Cate Blanchett rules unapologetic ERA story


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What’s that they say about those who ignore history being doomed to repeat it?

FX’s new star-studded miniseries “Mrs. America” (streaming on Hulu)  aims to shine a light on a part of 20th-century history that has come to define our modern political era. Equal parts entertainment and education, “America” (weekly episodes Wednesdays, ★★★½ out of four) meticulously brings to life the fight for (and against) the Equal Rights Amendment in the 1970s. What once seemed like a sure thing ultimately failed, thanks largely to the efforts of conservative activist Phyllis Schlafly, embodied with searing detail by Cate Blanchett.

Cate Blanchett as Phyllis Schlafly in “Mrs. America.” (Photo: Sabrina Lantos/FX)

On the other side of the issue, “America” has a talented cast portraying leaders of the women’s liberation movement, including Rose Byrne as Gloria Steinem (the other big standout performance), Tracey Ullman as Betty Friedan, Uzo Aduba as Shirley Chisholm, Elizabeth Banks as Jill Ruckelshaus and Margo Martindale as Bella Abzug. 

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“America” debuts at a time when a lot of us, practicing social distancing at home as we await a scary, unknowable future, are reflecting on a lot of the same topics the series deals with. What are our priorities when it comes to work and family? What is the role of the government in our lives? Who gets to decide how anyone else’s life will go? Whose voice matters?

Uzo Aduba as Shirley Chisholm on “Mrs. America.” (Photo: Sabrina Lantos/FX)

The series doesn’t offer answers to these big societal questions, although there’s no question its sympathy leans toward the second-wave feminists caught flat-footed by Schlafly’s keen politicking. It does remind (or educate us in the first place) about an incredibly important period of recent American history.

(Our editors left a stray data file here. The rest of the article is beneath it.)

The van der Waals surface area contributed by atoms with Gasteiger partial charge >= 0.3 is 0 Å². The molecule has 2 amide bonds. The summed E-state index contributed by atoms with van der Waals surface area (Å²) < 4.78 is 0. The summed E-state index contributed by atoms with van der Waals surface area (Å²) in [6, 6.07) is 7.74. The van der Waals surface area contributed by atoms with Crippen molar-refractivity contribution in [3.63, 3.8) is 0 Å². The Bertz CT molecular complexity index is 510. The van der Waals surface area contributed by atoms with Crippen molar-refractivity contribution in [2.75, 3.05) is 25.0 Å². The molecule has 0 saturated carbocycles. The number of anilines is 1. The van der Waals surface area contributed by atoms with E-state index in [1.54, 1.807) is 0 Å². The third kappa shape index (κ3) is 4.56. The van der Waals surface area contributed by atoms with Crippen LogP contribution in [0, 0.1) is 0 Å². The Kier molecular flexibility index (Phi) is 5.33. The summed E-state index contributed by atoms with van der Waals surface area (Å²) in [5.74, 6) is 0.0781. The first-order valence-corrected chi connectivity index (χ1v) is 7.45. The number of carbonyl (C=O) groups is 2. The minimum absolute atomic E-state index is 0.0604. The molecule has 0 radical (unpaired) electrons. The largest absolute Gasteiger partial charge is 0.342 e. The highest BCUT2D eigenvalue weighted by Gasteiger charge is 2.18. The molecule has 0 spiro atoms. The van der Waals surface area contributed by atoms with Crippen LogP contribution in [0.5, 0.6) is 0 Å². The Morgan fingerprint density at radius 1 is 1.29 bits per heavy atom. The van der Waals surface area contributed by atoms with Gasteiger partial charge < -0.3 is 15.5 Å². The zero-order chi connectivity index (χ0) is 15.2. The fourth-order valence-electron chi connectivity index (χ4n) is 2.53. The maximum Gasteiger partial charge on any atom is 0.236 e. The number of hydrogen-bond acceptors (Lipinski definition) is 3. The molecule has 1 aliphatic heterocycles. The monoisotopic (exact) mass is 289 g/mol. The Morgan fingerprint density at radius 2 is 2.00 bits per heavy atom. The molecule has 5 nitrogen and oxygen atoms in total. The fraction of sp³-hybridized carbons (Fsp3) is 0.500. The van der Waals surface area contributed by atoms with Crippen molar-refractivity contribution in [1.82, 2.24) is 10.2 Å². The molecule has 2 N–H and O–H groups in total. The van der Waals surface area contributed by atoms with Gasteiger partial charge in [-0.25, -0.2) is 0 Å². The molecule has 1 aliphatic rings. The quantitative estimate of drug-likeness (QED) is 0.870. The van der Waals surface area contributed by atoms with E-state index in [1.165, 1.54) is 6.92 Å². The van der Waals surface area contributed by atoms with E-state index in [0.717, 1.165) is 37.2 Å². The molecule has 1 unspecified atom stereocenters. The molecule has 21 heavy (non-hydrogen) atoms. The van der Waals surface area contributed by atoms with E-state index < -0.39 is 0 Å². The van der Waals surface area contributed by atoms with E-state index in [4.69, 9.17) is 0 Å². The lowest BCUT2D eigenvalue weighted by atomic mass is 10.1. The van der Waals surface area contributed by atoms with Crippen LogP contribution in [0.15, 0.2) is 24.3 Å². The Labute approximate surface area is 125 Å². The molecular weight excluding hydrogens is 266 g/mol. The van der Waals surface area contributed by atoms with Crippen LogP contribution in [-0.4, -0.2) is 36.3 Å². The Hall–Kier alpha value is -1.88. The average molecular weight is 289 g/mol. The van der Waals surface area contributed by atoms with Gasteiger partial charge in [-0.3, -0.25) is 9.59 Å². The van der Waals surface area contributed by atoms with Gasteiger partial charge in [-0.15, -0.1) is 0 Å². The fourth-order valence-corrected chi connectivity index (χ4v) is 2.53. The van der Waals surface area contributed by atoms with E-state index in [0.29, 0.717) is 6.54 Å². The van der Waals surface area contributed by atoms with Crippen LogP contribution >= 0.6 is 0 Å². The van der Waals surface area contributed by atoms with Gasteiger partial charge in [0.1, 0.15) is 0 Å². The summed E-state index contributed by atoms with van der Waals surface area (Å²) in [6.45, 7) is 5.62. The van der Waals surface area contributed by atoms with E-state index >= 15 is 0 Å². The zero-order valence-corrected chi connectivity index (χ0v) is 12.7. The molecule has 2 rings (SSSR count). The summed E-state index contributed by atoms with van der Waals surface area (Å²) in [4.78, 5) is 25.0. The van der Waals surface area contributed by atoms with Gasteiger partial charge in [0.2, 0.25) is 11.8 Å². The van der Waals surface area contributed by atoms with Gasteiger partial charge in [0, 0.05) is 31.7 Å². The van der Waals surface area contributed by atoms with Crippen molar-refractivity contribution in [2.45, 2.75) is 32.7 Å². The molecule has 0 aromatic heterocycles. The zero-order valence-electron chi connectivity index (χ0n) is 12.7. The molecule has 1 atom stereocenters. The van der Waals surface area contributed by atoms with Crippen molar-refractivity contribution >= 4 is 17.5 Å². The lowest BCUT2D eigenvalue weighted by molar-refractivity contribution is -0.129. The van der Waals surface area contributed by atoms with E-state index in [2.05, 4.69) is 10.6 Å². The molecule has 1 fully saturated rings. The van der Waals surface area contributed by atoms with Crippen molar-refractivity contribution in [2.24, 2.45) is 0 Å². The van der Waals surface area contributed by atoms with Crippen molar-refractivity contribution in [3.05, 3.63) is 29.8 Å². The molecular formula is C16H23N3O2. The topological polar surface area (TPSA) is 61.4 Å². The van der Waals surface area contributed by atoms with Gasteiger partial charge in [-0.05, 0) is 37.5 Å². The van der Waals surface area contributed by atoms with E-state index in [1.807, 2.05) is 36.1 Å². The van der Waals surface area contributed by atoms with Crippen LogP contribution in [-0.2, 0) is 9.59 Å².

Each episode focuses primarily on a single character, beginning with a peek into Phyllis’s world (and her introduction to anti-ERA zealotry). This point-of-view structure offers deep, empathetic portraits of each figure and lends ample screen time for each actress to luxuriate in her performance.

There’s no question who the series is most interested in examining – Schlafly (and Blanchett, in her first TV series), gets most of the airtime. When viewed with all the other episodes, a premiere entirely focused on her winking, measured portrait of an anti-hero or a villain, depending on your perspective, fits in. However, that first episode drags a bit and the series really begins to sing with a detailed look at Gloria in Episode 2. 

There is no denying that Blanchett’s performance is a tour de force, her best work since 2015’s “Carol.” The actress embodies Schlafly’s contradictions without making her performance muddied. Her vocal affectation and microscopic facial expressions are exquisite. With Steinem’s signature eyewear and a long wig, Byrne, too, is a natural pick as Gloria. Portraying a living, even more famous figure, Byrne must do a bit more heavy lifting to move her performance beyond a mere celebrity impression. She does so ably. 

The scripts are detailed and informative, but don’t think this is a dry history lesson. There is wit, levity and propulsion to the episodes, which zip by after the slow opener. The cast offers an embarrassment of riches. Aduba is superb – and nearly unrecognizable – as Shirley, and her part of the story is key to understanding the full picture of American women, not just white American women. Ullman’s depiction of Friedan is free-wheeling and fun.

The series’ world is rounded out with additional talented actors, including John Slattery as  Fred Schlafly, James Marsden as U.S. Rep. Phil Crane, Jeanne Tripplehorn as Phyllis’s sister, Eleanor, and Sarah Paulson as her best friend Alice (a fictionalized amalgam of Schlafly’s circle).

Even if you know how the story ends (Spoiler alert: The ERA is not the law of the land), the journey is really the point here. At a time when we are living through history, analyzing the past provides a certain comfort and productivity: Only by knowing where we’ve been can we chart a course for where we are going.

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